Accuracy of protein-protein binding sites in high-throughput template-based modeling.

Department of Molecular Biosciences, The University of Kansas, Center for Bioinformatics, Lawrence, Kansas, United States of America.
PLoS Computational Biology (Impact Factor: 4.87). 01/2010; 6(4):e1000727. DOI: 10.1371/journal.pcbi.1000727
Source: PubMed

ABSTRACT The accuracy of protein structures, particularly their binding sites, is essential for the success of modeling protein complexes. Computationally inexpensive methodology is required for genome-wide modeling of such structures. For systematic evaluation of potential accuracy in high-throughput modeling of binding sites, a statistical analysis of target-template sequence alignments was performed for a representative set of protein complexes. For most of the complexes, alignments containing all residues of the interface were found. The full interface alignments were obtained even in the case of poor alignments where a relatively small part of the target sequence (as low as 40%) aligned to the template sequence, with a low overall alignment identity (<30%). Although such poor overall alignments might be considered inadequate for modeling of whole proteins, the alignment of the interfaces was strong enough for docking. In the set of homology models built on these alignments, one third of those ranked 1 by a simple sequence identity criteria had RMSD<5 A, the accuracy suitable for low-resolution template free docking. Such models corresponded to multi-domain target proteins, whereas for single-domain proteins the best models had 5 A<RMSD<10 A, the accuracy suitable for less sensitive structure-alignment methods. Overall, approximately 50% of complexes with the interfaces modeled by high-throughput techniques had accuracy suitable for meaningful docking experiments. This percentage will grow with the increasing availability of co-crystallized protein-protein complexes.

  • [Show abstract] [Hide abstract]
    ABSTRACT: Protein-protein interactions lie at the heart of most cellular processes. Many experimental and computational studies aim to deepen our understanding of these interactions and improve our capacity to predict them. In this respect, the evolutionary perspective is most interesting, since the preservation of structure and function puts constraints on the evolution of proteins and their interactions. However, uncovering these constraints remains a challenge, and the description and detection of evolutionary signals in protein-protein interactions is currently a very active field of research. Here, we review recent works dissecting the mechanisms of protein-protein interaction evolution and exploring how to use evolutionary information to predict interactions, both at the global level of the interactome and at the detailed level of protein-protein interfaces. We first present to what extent protein-protein interactions are found to be conserved within interactomes and which properties can influence their conservation. We then discuss the evolutionary and co-evolutionary pressures applied on protein-protein interfaces. Finally, we describe how the computational prediction of interfaces can benefit from evolutionary inputs.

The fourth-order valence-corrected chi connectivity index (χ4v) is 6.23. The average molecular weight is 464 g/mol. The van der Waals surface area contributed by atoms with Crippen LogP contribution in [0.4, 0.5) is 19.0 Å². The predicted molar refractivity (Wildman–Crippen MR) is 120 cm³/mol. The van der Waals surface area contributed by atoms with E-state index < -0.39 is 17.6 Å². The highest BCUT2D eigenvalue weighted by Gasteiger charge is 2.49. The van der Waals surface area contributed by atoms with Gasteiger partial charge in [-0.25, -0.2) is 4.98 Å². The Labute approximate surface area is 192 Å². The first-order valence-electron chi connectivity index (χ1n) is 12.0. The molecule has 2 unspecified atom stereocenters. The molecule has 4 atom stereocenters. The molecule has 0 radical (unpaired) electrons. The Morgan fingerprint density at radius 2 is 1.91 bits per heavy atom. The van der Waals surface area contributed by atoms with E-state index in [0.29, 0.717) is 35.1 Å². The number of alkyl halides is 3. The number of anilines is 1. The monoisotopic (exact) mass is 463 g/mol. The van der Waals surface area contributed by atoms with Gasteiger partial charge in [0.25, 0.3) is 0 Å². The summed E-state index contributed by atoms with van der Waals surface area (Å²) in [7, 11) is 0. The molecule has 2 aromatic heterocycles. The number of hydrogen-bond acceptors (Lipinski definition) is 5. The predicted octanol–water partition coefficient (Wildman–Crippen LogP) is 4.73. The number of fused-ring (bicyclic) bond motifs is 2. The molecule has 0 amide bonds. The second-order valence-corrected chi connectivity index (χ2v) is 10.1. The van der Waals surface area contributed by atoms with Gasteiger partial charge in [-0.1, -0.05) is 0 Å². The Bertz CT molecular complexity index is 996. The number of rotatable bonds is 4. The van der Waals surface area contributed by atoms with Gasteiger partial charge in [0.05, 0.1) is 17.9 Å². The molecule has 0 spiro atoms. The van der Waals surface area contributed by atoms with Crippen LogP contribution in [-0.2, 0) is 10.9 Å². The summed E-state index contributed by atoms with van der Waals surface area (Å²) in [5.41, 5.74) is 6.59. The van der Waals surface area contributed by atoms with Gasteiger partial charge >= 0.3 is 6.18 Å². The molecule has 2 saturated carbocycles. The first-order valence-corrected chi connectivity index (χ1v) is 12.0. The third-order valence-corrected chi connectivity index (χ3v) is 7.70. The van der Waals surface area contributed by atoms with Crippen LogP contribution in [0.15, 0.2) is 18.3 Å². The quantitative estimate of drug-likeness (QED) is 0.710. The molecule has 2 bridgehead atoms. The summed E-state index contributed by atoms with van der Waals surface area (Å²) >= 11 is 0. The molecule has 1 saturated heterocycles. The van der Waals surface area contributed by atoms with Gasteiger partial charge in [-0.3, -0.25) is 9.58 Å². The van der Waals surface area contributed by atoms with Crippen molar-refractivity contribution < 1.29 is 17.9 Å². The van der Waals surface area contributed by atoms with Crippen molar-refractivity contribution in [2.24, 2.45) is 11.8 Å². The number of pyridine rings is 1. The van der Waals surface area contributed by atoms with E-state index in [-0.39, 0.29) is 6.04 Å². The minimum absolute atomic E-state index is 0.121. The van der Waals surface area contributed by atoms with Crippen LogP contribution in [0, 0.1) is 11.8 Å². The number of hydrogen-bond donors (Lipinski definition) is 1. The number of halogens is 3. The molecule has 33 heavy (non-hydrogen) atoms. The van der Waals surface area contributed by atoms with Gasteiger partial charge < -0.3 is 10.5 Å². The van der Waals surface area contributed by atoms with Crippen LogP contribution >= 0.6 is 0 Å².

Archives of Biochemistry and Biophysics 07/2014; · 3.37 Impact Factor
  • Source
    [Show abstract] [Hide abstract]
    ABSTRACT: Understanding the molecular basis of protein function remains a central goal of biology, with the hope to elucidate the role of human genes in health and in disease, and to rationally design therapies through targeted molecular perturbations. We review here some of the computational techniques and resources available for characterizing a critical aspect of protein function - those mediated by protein-protein interactions (PPI). We describe several applications and recent successes of the Evolutionary Trace (ET) in identifying molecular events and shapes that underlie protein function and specificity in both eukaryotes and prokaryotes. ET is a part of analytical approaches based on the successes and failures of evolution that enable the rational control of PPI.
    Progress in Biophysics and Molecular Biology 05/2014; · 2.91 Impact Factor
  • [Show abstract] [Hide abstract]
    ABSTRACT: Ultrafiltration and HPLC were employed to assess binding rates between rat plasma protein and two active compounds with lipid-regulating properties (alisol B 23-acetate and alisol A 24-acetate) from Alismaorientale rhizomes (Alismatis Rhizoma), a traditional Chinese medicine. SDS-PAGE was used for the evaluation of the binding between the alisol acetates and Hb in plasma. The fluorescence spectroscopy and circular dichroism spectroscopy were also combined with molecular modeling to explore binding mechanisms between Hb and the alisol acetates under imitative physiological condition. The ultrafiltration results show that alisol B 23-acetate bound more strongly than alisol A 24-acetate to plasma protein. SDS-PAGE results may suggest that alisols bind to Hb in plasma. The spectroscopy results are consisting with the molecular modeling results, and they indicate that the differences in plasma protein binding strength between the two compounds may be related to their side chains. A folded side chain/parent ring bound more strongly to Hb than an open side chain/parent ring.
    Bioorganic & medicinal chemistry letters. 07/2014;

Full-text (3 Sources)

Available from
Jun 6, 2014